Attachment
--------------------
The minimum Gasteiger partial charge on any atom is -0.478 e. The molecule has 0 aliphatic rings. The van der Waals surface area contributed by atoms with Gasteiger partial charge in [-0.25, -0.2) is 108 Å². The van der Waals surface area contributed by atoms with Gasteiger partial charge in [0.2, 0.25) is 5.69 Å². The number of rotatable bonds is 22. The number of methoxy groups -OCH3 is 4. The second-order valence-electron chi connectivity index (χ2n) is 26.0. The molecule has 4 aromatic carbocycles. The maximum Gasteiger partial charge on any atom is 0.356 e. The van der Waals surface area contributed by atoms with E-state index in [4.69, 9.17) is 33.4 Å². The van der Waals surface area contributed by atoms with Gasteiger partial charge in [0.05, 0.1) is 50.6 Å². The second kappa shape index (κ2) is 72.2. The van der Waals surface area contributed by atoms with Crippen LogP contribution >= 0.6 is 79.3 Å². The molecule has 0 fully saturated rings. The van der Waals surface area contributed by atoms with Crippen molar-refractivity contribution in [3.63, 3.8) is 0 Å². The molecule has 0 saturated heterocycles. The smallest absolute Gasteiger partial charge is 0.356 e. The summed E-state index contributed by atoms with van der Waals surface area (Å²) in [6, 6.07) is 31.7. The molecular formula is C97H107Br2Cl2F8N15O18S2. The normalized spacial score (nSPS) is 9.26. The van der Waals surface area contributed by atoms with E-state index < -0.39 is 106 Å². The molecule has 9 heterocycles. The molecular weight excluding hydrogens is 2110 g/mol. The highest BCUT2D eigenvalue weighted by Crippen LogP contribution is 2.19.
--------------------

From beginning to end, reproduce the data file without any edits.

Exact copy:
The minimum Gasteiger partial charge on any atom is -0.478 e. The molecule has 0 aliphatic rings. The van der Waals surface area contributed by atoms with Gasteiger partial charge in [-0.25, -0.2) is 108 Å². The van der Waals surface area contributed by atoms with Gasteiger partial charge in [0.2, 0.25) is 5.69 Å². The number of rotatable bonds is 22. The number of methoxy groups -OCH3 is 4. The second-order valence-electron chi connectivity index (χ2n) is 26.0. The molecule has 4 aromatic carbocycles. The maximum Gasteiger partial charge on any atom is 0.356 e. The van der Waals surface area contributed by atoms with E-state index in [4.69, 9.17) is 33.4 Å². The van der Waals surface area contributed by atoms with Gasteiger partial charge in [0.05, 0.1) is 50.6 Å². The second kappa shape index (κ2) is 72.2. The van der Waals surface area contributed by atoms with Crippen LogP contribution >= 0.6 is 79.3 Å². The molecule has 0 fully saturated rings. The van der Waals surface area contributed by atoms with Crippen molar-refractivity contribution in [3.63, 3.8) is 0 Å². The molecule has 0 saturated heterocycles. The smallest absolute Gasteiger partial charge is 0.356 e. The summed E-state index contributed by atoms with van der Waals surface area (Å²) in [6, 6.07) is 31.7. The molecular formula is C97H107Br2Cl2F8N15O18S2. The normalized spacial score (nSPS) is 9.26. The van der Waals surface area contributed by atoms with E-state index < -0.39 is 106 Å². The molecule has 9 heterocycles. The molecular weight excluding hydrogens is 2110 g/mol. The highest BCUT2D eigenvalue weighted by Crippen LogP contribution is 2.19.